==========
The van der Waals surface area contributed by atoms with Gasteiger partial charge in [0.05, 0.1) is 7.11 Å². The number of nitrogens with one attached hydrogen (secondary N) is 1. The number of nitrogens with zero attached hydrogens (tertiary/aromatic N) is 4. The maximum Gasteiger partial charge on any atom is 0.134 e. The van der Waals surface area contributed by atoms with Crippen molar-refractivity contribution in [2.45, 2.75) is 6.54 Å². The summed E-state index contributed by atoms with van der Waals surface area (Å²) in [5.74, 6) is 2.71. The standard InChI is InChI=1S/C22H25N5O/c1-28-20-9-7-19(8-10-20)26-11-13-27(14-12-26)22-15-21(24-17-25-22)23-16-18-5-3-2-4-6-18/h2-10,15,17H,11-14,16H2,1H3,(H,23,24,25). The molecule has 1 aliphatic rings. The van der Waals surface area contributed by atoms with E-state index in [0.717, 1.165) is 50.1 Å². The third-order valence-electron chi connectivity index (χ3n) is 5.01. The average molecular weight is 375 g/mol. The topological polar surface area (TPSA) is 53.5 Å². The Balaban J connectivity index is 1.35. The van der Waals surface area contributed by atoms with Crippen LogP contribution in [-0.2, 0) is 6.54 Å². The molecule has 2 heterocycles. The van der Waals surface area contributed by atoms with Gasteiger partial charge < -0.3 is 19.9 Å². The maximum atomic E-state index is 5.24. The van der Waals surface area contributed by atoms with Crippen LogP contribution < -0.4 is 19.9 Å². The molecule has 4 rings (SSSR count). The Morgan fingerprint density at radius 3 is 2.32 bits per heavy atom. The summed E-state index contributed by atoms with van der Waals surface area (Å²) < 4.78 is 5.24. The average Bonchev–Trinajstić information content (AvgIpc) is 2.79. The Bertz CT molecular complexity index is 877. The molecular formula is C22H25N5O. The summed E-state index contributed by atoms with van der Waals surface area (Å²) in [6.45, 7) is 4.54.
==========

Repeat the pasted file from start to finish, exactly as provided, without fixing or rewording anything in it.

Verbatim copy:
The van der Waals surface area contributed by atoms with Gasteiger partial charge in [0.05, 0.1) is 7.11 Å². The number of nitrogens with one attached hydrogen (secondary N) is 1. The number of nitrogens with zero attached hydrogens (tertiary/aromatic N) is 4. The maximum Gasteiger partial charge on any atom is 0.134 e. The van der Waals surface area contributed by atoms with Crippen molar-refractivity contribution in [2.45, 2.75) is 6.54 Å². The summed E-state index contributed by atoms with van der Waals surface area (Å²) in [5.74, 6) is 2.71. The standard InChI is InChI=1S/C22H25N5O/c1-28-20-9-7-19(8-10-20)26-11-13-27(14-12-26)22-15-21(24-17-25-22)23-16-18-5-3-2-4-6-18/h2-10,15,17H,11-14,16H2,1H3,(H,23,24,25). The molecule has 1 aliphatic rings. The van der Waals surface area contributed by atoms with E-state index in [0.717, 1.165) is 50.1 Å². The third-order valence-electron chi connectivity index (χ3n) is 5.01. The average molecular weight is 375 g/mol. The topological polar surface area (TPSA) is 53.5 Å². The Balaban J connectivity index is 1.35. The van der Waals surface area contributed by atoms with Crippen LogP contribution in [-0.2, 0) is 6.54 Å². The molecule has 2 heterocycles. The van der Waals surface area contributed by atoms with Gasteiger partial charge < -0.3 is 19.9 Å². The maximum atomic E-state index is 5.24. The van der Waals surface area contributed by atoms with Crippen LogP contribution < -0.4 is 19.9 Å². The molecule has 4 rings (SSSR count). The Morgan fingerprint density at radius 3 is 2.32 bits per heavy atom. The summed E-state index contributed by atoms with van der Waals surface area (Å²) < 4.78 is 5.24. The average Bonchev–Trinajstić information content (AvgIpc) is 2.79. The Bertz CT molecular complexity index is 877. The molecular formula is C22H25N5O. The summed E-state index contributed by atoms with van der Waals surface area (Å²) in [6.45, 7) is 4.54.